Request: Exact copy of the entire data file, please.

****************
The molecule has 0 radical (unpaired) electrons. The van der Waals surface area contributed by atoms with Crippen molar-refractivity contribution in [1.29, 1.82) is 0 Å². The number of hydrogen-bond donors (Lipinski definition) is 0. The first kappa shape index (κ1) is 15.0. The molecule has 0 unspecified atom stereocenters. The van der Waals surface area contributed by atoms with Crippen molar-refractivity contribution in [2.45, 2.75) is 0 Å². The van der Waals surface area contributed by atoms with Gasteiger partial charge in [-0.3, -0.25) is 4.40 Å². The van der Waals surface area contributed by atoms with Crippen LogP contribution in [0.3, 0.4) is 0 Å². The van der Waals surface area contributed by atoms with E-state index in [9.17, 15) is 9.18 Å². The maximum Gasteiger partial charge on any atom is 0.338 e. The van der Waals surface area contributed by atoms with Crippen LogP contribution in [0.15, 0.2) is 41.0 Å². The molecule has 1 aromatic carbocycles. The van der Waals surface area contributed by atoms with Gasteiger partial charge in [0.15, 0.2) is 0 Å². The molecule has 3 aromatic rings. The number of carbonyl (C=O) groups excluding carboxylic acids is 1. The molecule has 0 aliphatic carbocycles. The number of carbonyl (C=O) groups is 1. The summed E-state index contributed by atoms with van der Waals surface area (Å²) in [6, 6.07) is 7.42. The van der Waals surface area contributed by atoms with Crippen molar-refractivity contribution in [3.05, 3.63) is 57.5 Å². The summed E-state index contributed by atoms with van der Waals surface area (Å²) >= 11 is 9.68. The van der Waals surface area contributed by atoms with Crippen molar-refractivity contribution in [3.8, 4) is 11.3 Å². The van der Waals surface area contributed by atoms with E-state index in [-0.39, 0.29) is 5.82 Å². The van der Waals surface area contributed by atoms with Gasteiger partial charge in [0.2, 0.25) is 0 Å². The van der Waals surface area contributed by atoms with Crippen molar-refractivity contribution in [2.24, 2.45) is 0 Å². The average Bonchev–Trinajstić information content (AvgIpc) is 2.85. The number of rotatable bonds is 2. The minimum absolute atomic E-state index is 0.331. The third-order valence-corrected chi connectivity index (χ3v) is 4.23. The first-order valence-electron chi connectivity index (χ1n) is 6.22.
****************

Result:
The molecule has 0 radical (unpaired) electrons. The van der Waals surface area contributed by atoms with Crippen molar-refractivity contribution in [1.29, 1.82) is 0 Å². The number of hydrogen-bond donors (Lipinski definition) is 0. The first kappa shape index (κ1) is 15.0. The molecule has 0 unspecified atom stereocenters. The van der Waals surface area contributed by atoms with Crippen molar-refractivity contribution in [2.45, 2.75) is 0 Å². The van der Waals surface area contributed by atoms with Gasteiger partial charge in [-0.3, -0.25) is 4.40 Å². The van der Waals surface area contributed by atoms with Crippen LogP contribution in [0.3, 0.4) is 0 Å². The van der Waals surface area contributed by atoms with E-state index in [9.17, 15) is 9.18 Å². The maximum Gasteiger partial charge on any atom is 0.338 e. The van der Waals surface area contributed by atoms with Crippen LogP contribution in [0.15, 0.2) is 41.0 Å². The molecule has 1 aromatic carbocycles. The van der Waals surface area contributed by atoms with Gasteiger partial charge in [0.15, 0.2) is 0 Å². The molecule has 3 aromatic rings. The number of carbonyl (C=O) groups excluding carboxylic acids is 1. The molecule has 0 aliphatic carbocycles. The number of carbonyl (C=O) groups is 1. The summed E-state index contributed by atoms with van der Waals surface area (Å²) in [6, 6.07) is 7.42. The van der Waals surface area contributed by atoms with Crippen molar-refractivity contribution in [3.05, 3.63) is 57.5 Å². The summed E-state index contributed by atoms with van der Waals surface area (Å²) >= 11 is 9.68. The van der Waals surface area contributed by atoms with Crippen molar-refractivity contribution in [3.8, 4) is 11.3 Å². The van der Waals surface area contributed by atoms with E-state index in [-0.39, 0.29) is 5.82 Å². The van der Waals surface area contributed by atoms with Gasteiger partial charge in [0.2, 0.25) is 0 Å². The van der Waals surface area contributed by atoms with Crippen molar-refractivity contribution in [2.24, 2.45) is 0 Å². The average Bonchev–Trinajstić information content (AvgIpc) is 2.85. The number of rotatable bonds is 2. The minimum absolute atomic E-state index is 0.331. The third-order valence-corrected chi connectivity index (χ3v) is 4.23. The first-order valence-electron chi connectivity index (χ1n) is 6.22.